SCHOOL | Rensselaer Polytechnic Institute

YEAR | 2011-2012

COURSE | Technology Seminar

PROGRAM | Bachelor of Architectural Design

While the vernacular of the world’s traditional and indigenous peoples has historically inspired innovation in the field of architecture, so far there has been minimal impact to the fields of urban and landscape design. Paying homage to Bernard Rudofksy’s ‘Architecture without Architects’ on its 50 year anniversary, ‘Living Landscape Eco-Technologies’ similarly explores contemporary landscape eco-technologies alongside the landscape vernacular eco-technologies of indigenous and traditional peoples. This seminar offers an explorative comparison of advanced architectural material innovations and sophisticated vernacular constructions evolved through environmental symbiosis, lying hidden in the shadows of the remotest places on earth. We’ll explore known high-tech systems and unknown low-tech systems through an architectural lens, drawing inspiration to suggest the material and landscape eco-technologies of the future. These living constructions will range in size from single river crossings to entire watersheds. Contemporary landscape eco-tech systems are examined at the material, system and the project scale, while indigenous eco-tech systems are explored at the material, module and ecotone scale. We’ll explore living eco-technologies in three modules, which are fluid, growth and terain. This seminar queries the many unique ways of living in harmony with nature that somewhere along the way, we in the western world have lost or forgotten. It endeavours to answer the insurmountably important question; what do indigenous and traditional people know that we once knew? This question is asked in the hope that we can understand how to use this ancient knowledge to solve some of today’s most pressing environmental problems - this is the ultimate objective of the inquiry.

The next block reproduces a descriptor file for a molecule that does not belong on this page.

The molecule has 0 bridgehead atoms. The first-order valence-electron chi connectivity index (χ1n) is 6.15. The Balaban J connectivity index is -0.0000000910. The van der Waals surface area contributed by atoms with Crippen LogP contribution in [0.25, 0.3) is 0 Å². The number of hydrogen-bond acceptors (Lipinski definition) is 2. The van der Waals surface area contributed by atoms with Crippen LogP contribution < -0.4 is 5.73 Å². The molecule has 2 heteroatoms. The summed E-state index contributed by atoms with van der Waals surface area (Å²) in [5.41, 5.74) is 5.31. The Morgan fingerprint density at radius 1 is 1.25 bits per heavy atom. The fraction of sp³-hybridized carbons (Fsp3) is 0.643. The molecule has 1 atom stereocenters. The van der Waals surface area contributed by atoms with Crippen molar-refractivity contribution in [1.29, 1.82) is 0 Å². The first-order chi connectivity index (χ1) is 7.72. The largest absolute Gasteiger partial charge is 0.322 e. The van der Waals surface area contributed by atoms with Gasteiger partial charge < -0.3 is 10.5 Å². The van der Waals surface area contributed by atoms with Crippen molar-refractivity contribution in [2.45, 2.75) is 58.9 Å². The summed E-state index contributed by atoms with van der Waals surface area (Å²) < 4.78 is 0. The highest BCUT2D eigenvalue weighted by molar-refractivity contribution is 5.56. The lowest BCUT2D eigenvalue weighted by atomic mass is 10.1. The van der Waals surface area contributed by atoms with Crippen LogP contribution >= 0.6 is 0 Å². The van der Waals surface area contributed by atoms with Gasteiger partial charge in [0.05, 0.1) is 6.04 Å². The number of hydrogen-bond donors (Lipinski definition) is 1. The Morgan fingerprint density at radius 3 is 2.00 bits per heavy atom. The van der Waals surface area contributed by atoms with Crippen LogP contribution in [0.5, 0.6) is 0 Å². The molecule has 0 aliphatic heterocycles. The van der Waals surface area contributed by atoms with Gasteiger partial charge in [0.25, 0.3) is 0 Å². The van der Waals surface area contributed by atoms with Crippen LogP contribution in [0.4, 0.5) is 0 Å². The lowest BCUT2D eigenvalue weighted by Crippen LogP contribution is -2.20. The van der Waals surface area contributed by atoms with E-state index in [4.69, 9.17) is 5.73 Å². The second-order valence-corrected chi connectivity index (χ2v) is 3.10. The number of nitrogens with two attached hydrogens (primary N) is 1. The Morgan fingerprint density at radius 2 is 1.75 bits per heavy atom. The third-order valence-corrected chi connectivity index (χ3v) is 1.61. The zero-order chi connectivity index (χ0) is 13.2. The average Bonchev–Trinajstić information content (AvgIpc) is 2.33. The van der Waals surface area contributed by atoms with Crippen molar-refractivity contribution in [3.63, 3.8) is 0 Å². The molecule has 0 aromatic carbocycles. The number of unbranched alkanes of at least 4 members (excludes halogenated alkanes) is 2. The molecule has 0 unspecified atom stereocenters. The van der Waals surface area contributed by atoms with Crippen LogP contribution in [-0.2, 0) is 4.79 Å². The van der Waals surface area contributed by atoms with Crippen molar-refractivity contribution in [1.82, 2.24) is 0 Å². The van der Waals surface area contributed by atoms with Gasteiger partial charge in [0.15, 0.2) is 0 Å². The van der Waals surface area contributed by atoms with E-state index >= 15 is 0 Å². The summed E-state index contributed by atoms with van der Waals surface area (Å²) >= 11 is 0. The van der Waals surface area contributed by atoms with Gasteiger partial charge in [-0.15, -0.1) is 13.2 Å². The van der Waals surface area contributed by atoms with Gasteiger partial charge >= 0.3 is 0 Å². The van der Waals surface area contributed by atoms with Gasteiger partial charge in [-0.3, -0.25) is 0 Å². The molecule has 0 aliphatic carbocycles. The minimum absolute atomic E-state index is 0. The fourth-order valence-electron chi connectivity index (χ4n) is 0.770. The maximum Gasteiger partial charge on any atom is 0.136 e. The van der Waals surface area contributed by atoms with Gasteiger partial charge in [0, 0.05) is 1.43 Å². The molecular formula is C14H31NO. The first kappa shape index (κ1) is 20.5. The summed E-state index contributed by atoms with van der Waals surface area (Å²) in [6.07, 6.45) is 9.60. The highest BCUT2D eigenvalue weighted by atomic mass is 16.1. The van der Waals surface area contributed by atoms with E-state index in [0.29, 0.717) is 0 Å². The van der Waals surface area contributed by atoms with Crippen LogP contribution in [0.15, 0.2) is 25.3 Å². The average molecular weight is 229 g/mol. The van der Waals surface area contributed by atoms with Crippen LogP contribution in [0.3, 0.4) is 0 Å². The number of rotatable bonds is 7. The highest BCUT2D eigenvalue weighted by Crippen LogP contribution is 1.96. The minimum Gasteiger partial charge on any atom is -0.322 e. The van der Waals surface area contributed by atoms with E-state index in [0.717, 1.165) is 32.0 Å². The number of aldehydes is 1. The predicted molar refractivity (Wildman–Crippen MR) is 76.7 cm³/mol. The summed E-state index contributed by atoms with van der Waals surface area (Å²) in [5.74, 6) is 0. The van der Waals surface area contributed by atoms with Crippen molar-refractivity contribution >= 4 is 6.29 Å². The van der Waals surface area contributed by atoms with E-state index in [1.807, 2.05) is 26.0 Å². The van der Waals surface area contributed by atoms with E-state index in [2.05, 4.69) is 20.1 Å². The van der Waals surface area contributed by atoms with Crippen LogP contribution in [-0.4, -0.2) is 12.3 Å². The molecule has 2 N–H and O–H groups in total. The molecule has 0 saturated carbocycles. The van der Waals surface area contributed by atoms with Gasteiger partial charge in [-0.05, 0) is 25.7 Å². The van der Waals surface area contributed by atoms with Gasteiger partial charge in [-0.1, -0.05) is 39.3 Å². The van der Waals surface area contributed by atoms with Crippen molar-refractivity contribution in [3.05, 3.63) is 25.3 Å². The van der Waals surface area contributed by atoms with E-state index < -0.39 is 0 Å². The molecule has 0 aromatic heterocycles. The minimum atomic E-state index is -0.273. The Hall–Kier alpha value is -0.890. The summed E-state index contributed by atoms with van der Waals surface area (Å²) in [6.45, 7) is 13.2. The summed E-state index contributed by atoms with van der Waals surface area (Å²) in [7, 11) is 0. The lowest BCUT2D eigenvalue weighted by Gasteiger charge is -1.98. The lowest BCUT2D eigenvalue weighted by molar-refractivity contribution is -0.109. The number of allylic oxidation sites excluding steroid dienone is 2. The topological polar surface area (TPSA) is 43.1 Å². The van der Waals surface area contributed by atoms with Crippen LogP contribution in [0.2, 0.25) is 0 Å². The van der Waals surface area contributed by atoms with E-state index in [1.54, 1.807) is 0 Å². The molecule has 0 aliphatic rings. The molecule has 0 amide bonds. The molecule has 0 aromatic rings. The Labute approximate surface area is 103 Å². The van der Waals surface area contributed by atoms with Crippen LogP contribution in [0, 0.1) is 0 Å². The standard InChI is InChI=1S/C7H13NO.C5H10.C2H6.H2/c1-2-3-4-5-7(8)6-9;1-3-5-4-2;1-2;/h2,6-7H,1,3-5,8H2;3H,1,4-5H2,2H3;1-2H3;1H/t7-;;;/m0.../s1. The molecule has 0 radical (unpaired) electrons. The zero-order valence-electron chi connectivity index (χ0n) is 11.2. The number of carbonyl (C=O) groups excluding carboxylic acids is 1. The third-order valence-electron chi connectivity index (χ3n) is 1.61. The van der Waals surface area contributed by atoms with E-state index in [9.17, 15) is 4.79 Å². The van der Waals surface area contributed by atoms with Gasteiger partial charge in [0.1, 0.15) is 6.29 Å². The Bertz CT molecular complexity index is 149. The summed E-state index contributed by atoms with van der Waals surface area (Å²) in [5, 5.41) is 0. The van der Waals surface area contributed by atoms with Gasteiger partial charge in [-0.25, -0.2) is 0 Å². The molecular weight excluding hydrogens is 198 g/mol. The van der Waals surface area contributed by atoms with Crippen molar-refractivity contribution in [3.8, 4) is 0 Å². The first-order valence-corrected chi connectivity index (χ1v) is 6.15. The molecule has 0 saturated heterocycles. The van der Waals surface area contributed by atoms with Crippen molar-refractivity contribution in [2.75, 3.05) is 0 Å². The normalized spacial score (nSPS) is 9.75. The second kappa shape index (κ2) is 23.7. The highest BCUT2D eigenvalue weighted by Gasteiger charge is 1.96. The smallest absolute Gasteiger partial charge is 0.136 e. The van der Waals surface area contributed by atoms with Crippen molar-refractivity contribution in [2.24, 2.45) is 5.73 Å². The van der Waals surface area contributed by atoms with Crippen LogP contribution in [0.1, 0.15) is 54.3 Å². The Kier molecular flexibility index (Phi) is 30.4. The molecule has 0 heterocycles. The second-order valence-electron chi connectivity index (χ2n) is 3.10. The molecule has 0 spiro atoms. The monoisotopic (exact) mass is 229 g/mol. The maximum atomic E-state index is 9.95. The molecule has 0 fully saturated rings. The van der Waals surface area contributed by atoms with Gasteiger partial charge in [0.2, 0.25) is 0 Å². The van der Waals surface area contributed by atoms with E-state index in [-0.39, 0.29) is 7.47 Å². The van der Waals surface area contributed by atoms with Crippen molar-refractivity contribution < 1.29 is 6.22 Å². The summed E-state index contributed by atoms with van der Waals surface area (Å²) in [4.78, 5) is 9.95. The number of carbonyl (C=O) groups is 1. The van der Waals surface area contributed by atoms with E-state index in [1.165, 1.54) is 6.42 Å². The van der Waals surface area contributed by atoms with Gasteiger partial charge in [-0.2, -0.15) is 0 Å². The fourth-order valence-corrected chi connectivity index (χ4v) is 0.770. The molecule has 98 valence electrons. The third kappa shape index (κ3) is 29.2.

POSITION | Adjunct Assistant Professor

TEAM | Julia Watson